Honey or agave may be used - 75% of the sugar amount (use 3/4 cup for each 1 cup of sugar)

Mix the 2.5 (two and a half) packets of dry pectin with about 1/2 cup of sugar or other sweetener and set aside.

Cook the peppers, vinegar and sugar / sweetener

Combine the pepper puree, the remaining apple cider vinegar and the remaining sweetener in a pot and heat to a boil over medium heat, while stirring periodically, to prevent burning. Boil for 10 minutes, continuing to stir as needed to prevent burning.

Note: The recipes that were first developed and tested (in labs) used vinegar. The commonly used acids in home canning are vinegar, lemon and lime juice. Lemon and lime juices are more acidic than vinegar, but have less effect on flavor. Consequently, you may safely substitute an equal amount of lemon juice for vinegar in recipes using vinegar.

After boiling for 10 minutes, add the pectin from step 7, return the mix to a boil and then boil hard for 1 minute, stirring constantly.

Skim any excessive foam

Testing for "jell" (thickness)
I keep a metal tablespoon sitting in a glass of ice water, then take a half spoonful of the mix and let it cool to room temperature on the spoon. If it thickens up to the consistency I like, then I know the jam is ready. If not, I mix in a little more pectin (about 1/3 to 1/2 of another package) and bring it to a boil again for 1 minute. Get a few jars out of the dishwasher (still hot) and get your funnel, lid lifter and ladle ready. I put an old towel down - it makes clean up easier.

Fill the jars and put the lid and rings on
Fill them to within ¼-inch of the top, wipe any spilled jam off the top, seat the lid and tighten the ring around them.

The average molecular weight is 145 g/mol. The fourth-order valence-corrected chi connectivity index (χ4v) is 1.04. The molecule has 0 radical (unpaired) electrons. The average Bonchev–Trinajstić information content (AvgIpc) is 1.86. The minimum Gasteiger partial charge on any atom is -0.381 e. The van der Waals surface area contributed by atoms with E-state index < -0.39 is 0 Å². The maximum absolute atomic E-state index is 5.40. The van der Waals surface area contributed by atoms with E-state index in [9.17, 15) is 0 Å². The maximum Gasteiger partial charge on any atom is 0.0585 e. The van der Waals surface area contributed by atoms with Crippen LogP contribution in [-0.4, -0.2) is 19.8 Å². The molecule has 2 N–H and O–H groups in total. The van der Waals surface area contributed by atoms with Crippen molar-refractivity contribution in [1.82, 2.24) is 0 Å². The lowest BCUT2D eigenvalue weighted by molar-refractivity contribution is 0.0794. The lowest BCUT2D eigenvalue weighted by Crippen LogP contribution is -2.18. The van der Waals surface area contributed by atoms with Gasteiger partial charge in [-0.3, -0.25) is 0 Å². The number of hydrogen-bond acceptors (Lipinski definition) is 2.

Put the lids on each jar and seal them by putting a ring on and screwing it down snugly (but not with all your might, just "snug").

Process the jars in the boiling water bath
Keep the jars covered with at least 2 inches of water. Keep the water boiling. In general, boil them for 10 minutes. I say "in general" because you have to process (boil) them longer at higher altitudes than sea level, or if you use larger jars, or if you did not sanitize the jars and lids right before using them. The directions inside every box of pectin will tell you exactly. The directions on the pectin tend to be pretty conservative. Clemson University says you only need to process them for 10 minutes. I usually hedge my bets and start pulling them out after 10 minutes, and the last jars were probably in for 12. I rarely have a jar spoil, so it must work.

Note: Some people don't even boil the jars; they just ladle it hot into hot jars, but putting the jars in the boiling water bath REALLY helps to reduce spoilage! To me, it makes little sense to put all the working into making the jam and then not to process the jars to be sure they don't spoil!

Remove and cool the jars - Done!

The contents should "set" or gel within 24hours.
Once cooled, they're ready to store. I find they last about 18 months. After that, the get darker in color and start to get runny. They still seem safe to eat, but the flavor is bland. So eat them in the first 12 to 18 months after you prepare them!